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Constant Accelaeration Problem

  1. Nov 13, 2008 #1
    1. A car initially travelling 25 m/s accelerates at a constant rate of 3 m/s squard After 5 seconds How fast is the car traveling



    2. Relevant equations



    3. The attempt at a solution
    I tried divdeing 25 m/s by 3 an then add 5 but didnt get the right answer

    Aslo i tried divding it by 25 m/s by 5 adding 3 still wrong though

    im stuck an lost help plz
     
  2. jcsd
  3. Nov 13, 2008 #2

    rl.bhat

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    Can you wright the equation of motion, which gives the relation between initial velocity, final velocity, time interval and acceleration?
     
  4. Nov 13, 2008 #3

    tiny-tim

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    Welcome to PF!

    Hi NukeNuke! Welcome to PF! :smile:

    You need one of the following standard formulas for uniform acceleration:

    v = u + at
    v2 = u2 + 2as
    s = ut + at2/2

    (You should know these by heart)

    If you don't know what they mean, you will need to look them up. :smile:
     
  5. Nov 13, 2008 #4
    Re: Welcome to PF!

    v = u + at
    v= final velocity = ?
    u = initial velocity = 25m/s
    a = acceleration = 3m/s^2
    t = time = 5sec
    Putting these values in equation:
    v = 25 + 5*3
    v = 40m/s

    So would this be right?
     
    Last edited: Nov 13, 2008
  6. Nov 13, 2008 #5

    tiny-tim

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    Yup! :smile:
     
  7. Nov 13, 2008 #6
    Don't think of it in formulas. Those formulas are just arbitrary symbols on a piece of paper meant to represent the real thing. Feynman said in his 1961 lecture that "the beauty of math is that you don't know what you're talking about. The equation is independent of what the thing really is".

    A car initially travelling 25 m/s accelerates at a constant rate of 3 m/s squard After 5 seconds How fast is the car traveling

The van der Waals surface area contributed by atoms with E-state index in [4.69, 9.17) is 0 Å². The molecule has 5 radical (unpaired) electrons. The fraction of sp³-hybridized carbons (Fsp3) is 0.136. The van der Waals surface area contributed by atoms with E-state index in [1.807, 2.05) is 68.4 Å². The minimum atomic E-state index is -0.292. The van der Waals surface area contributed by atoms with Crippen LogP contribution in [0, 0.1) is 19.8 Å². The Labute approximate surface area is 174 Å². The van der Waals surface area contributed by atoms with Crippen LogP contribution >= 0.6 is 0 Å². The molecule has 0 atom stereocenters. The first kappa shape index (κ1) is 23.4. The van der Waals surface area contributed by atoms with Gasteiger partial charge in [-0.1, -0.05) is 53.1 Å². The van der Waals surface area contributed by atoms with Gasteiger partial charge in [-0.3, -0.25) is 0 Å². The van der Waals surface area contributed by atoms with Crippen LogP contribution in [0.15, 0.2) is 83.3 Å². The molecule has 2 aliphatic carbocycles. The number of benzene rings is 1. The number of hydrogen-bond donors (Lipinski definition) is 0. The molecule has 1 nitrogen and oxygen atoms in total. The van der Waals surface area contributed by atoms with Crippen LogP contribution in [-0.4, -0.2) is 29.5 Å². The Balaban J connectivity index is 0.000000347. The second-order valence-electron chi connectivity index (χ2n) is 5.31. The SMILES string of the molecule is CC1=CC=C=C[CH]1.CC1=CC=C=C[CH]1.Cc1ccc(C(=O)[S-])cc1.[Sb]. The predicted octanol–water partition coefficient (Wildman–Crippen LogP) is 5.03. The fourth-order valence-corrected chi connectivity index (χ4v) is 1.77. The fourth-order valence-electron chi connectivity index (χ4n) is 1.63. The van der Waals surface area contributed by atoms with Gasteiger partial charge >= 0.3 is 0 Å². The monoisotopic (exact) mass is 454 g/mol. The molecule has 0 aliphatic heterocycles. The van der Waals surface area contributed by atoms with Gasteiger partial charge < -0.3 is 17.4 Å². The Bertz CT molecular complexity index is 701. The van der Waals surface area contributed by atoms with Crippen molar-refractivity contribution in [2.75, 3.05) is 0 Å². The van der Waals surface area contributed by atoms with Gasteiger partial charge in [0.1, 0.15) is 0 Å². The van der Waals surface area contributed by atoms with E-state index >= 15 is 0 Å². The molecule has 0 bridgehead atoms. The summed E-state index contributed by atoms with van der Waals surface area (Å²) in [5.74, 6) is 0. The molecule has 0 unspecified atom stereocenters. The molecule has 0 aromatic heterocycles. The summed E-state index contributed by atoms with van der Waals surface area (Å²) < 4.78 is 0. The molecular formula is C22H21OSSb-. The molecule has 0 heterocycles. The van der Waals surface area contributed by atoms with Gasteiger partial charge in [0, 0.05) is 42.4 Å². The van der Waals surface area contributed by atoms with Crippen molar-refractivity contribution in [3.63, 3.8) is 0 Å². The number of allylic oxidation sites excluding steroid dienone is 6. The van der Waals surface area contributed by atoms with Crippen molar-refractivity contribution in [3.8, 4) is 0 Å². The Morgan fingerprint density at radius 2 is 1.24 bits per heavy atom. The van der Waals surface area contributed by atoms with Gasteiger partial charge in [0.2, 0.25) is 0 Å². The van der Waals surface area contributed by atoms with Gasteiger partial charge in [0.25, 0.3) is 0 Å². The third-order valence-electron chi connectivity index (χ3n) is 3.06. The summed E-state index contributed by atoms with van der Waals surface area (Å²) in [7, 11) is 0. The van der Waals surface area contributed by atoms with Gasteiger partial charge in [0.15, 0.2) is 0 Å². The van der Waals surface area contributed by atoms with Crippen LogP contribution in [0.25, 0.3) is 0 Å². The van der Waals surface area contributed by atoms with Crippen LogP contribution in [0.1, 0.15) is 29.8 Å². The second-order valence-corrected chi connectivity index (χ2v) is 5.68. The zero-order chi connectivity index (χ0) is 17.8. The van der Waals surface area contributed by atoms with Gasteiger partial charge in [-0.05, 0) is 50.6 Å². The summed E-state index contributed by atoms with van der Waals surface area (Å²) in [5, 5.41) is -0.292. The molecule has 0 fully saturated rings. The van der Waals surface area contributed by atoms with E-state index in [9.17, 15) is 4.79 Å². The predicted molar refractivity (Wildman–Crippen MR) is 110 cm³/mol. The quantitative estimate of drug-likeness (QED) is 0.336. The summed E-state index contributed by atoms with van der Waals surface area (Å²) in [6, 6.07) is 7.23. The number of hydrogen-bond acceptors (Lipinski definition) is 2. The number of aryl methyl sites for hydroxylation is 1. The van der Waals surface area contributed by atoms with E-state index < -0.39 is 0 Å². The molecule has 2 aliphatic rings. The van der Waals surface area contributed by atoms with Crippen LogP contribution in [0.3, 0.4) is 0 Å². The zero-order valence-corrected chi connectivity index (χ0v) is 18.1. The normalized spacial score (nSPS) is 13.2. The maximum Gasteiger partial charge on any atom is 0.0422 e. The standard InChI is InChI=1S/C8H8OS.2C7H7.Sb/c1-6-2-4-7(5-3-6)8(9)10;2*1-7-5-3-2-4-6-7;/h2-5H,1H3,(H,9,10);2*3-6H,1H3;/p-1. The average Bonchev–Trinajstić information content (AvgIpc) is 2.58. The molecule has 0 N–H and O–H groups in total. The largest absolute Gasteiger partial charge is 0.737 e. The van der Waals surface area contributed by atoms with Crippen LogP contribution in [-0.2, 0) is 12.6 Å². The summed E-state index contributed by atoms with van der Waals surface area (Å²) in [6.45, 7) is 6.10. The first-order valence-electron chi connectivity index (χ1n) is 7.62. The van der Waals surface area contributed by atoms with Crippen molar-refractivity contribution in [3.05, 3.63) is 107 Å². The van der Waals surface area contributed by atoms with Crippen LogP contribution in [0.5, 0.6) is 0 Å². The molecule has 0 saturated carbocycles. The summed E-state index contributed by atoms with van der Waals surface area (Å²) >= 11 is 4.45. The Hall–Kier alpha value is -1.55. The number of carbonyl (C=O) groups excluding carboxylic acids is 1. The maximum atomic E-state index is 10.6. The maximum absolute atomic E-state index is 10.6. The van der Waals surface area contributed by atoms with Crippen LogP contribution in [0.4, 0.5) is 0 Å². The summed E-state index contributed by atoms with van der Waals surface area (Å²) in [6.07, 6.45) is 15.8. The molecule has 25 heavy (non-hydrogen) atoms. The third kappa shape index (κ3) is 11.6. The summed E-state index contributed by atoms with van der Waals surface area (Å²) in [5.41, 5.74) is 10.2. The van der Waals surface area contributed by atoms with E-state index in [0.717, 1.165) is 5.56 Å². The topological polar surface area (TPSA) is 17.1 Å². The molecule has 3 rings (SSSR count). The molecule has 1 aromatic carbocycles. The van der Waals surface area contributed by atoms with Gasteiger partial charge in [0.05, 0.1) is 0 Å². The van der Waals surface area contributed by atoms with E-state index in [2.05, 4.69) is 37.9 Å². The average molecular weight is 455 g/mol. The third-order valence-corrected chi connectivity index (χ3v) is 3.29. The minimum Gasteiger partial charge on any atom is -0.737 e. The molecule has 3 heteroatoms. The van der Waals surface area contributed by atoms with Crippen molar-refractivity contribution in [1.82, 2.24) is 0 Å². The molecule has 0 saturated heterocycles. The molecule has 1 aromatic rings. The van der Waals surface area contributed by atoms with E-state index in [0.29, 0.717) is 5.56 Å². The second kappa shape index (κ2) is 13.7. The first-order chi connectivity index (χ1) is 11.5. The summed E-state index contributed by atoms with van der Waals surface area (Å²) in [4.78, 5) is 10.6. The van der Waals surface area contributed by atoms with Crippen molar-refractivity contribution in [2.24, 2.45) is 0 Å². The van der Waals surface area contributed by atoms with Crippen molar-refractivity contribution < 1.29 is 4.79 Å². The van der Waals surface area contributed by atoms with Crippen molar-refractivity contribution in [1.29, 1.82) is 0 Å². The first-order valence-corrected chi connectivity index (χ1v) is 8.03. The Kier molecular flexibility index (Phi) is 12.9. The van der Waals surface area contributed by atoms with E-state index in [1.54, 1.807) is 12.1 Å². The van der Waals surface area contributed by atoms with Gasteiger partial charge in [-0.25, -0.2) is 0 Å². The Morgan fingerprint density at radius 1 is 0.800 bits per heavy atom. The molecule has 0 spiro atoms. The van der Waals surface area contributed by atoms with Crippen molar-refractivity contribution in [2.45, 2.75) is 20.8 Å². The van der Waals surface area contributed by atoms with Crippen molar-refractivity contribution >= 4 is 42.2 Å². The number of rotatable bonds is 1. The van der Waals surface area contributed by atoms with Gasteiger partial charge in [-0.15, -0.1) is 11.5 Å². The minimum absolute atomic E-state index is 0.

Think of the matrix (film). Time is almost standing still. You look at the speedometer of the car, and it says the car is moving 25 meters every second that passes. If the car did not accelerate at all, it would have moved 50 meters in any two seconds of time that passes.

    This car, however, is speeding up. For every second that passes, the car goes faster by 3 meters per second.

    After 1 second, the speed is 28 meters per second. After 2 seconds, the speed is 31 meters per second.

    If this continues for 5 seconds, how fast is that car going to be moving?
     
  8. Nov 13, 2008 #7
    Thanks,
     
  9. Nov 13, 2008 #8
    Welcome,
     
  10. Nov 13, 2008 #9

    tiny-tim

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    NukeNuke, I completely disagree that you shouldn't think of it in formulas!

    You won't pass the exams if you don't learn these three formulas …

    you don't have time to work everything out from elementary principles in the exam … and even if you did, the examiners would deduct marks for it :frown:

    though, of course, an understanding of the reality does help you to see why the equations work, and helps you to remember them. :wink:

    btw, Feynman seems to be agreeing with me … he says the equations are the important thing (he goes on to say you don't have to know what they mean in reality … but I suspect he was talking about quantum field theory rather than cars on roads). :smile:
     
  11. Nov 13, 2008 #10
    Oh I agree that for complicated stuff, you can't sit there and wrap your brain around everything that is happening at once. Engineers don't try to picture the entire skyscraper and all forces acting on it in their heads, they use formulas for components.

    BUT the formulas represent something real that you can touch or see or measure somehow. The question itself in this case was simple. What made it hard was using all the arbitrary symbols used by people that have done problems like these 1000 times. To tell someone that to find final velocity you must use a kinematic equation modeling one dimensional horizontal movement is like saying that to beat a fire dragon, use this water magic book of spells.

    I think formulas and symbols confuse the hell out of people learning physics for the first time. The hardest part of physics for me is just trying to understand what the squiggly lines on a piece of paper are supposed to represent.
     
  12. Nov 13, 2008 #11

    tiny-tim

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    That's why it's so important to practise using them, and to learn the ones that tend to come up in the exams!
     
  13. Nov 18, 2008 #12
    I might have did this wrong again aint it 25 plus 5 times 3 an the units is m/s or km/h

    cause i keep getting the answer wrong
     
  14. Nov 18, 2008 #13

    tiny-tim

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    Yes, it's 25 + (3 x 5). :smile:

    Write out "a rate of 3 m/s squared" in full …

    it really means "a rate of 3 m/s per second" …

    so the speed goes up by 3m/s for every second …

    so, for 5 seconds, the speed goes up by 15m/s. :smile:
     
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